China won't hike interest rates soon as it exits stimulus: State media

Topics China | Chinese economy

Chinese President Xi Jinping
China is very likely to exit from some of its stimulus measures as the economy improves, but there won’t be any interest rate hike soon, a leading state newspaper said on its front page Thursday.

“If previous rounds of withdrawing stimulus policies are a guide, ‘tight money’ and ‘tight credit’ are inevitable, and policy rate hikes are also normal,” the China Securities Journal said. “However, we shouldn’t see the monetary authority proactively raising the policy rate for some time to come.”

While the state newspaper didn’t attribute its view to any policy maker, citing mainly economists instead, a front-page story could be seen as an official signal of policy.

Chinese officials have been talking about gradually winding back stimulus since the summer, alongside evidence of a rebounding economy fueled by strong export growth and a coronavirus outbreak that’s now under control domestically. The People’s Bank of China remains on course to taper its emergency support even as a string of defaults by government-linked companies sent tremors through the credit markets recently.

In a separate quarterly report released by the PBOC Thursday, it pledged to keep monetary policy “normal” for as long as possible. Other key highlights from the report:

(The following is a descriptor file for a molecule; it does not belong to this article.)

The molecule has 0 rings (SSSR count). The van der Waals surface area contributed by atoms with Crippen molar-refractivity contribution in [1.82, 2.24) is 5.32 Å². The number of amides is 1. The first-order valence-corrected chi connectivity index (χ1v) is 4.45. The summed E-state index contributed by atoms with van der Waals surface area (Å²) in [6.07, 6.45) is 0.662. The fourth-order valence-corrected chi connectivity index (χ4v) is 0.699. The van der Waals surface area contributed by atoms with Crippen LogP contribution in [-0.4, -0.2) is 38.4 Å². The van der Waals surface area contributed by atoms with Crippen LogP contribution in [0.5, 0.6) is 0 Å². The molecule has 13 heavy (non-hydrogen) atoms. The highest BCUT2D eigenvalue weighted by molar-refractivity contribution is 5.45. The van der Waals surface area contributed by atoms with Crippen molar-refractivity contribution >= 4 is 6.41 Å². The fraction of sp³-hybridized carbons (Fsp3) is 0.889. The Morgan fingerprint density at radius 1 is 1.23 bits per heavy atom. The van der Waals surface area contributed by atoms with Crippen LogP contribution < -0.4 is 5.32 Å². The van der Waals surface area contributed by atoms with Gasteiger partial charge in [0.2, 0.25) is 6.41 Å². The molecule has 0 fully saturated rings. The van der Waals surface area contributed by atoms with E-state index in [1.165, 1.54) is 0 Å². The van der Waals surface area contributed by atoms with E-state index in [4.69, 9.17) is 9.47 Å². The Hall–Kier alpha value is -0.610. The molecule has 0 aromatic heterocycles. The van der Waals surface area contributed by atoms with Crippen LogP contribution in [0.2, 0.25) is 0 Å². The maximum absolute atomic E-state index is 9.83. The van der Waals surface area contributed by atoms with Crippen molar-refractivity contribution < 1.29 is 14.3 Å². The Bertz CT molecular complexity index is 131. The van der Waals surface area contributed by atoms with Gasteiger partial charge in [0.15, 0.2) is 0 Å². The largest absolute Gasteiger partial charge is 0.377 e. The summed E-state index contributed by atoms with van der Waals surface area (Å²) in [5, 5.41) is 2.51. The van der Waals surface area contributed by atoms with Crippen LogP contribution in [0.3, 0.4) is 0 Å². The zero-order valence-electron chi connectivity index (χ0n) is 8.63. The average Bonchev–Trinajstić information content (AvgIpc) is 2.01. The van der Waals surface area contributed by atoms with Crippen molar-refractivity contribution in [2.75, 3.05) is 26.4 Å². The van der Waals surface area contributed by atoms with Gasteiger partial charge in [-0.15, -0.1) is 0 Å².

The macro leverage ratio is expected to stabilize as economic growth gradually returns to its potential rate of growth
Pressure from non-performing loans will rise in the future
There is no basis for long-term inflation or deflation
It reiterated that prudent monetary policy should be more flexible, appropriate, and targeted
The mechanism for preventing and dealing with bond default risks will be improved
Yuan exchange rates will be kept flexible and authorities will let the market play a decisive role in the formation of the rate
Liquidity will be kept reasonable and ample to prevent the market from running short or being flooded with money

Government bond yields have risen sharply since the middle of the year amid signs of an economic recovery and expectations of a withdrawal of monetary stimulus. Traders have also been pricing in the possibility that banks will boost the benchmark interest rate for loans, known as the loan prime rate.

The PBOC has taken a measured approach to monetary support this year, lowering interest rates, injecting liquidity and giving businesses loan repayment holidays, but has refrained from the massive stimulus seen elsewhere.

Governor Yi Gang told market participants as early as June to start thinking about an exit from the looser financial policies. Several other officials have followed, including Liu Guoqiang, a vice governor at the central bank, who said earlier this month that an exit is likely “sooner or later.” Former Finance Minister Lou Jiwei said almost two weeks ago that it was time to study an orderly exit of loose monetary policies.



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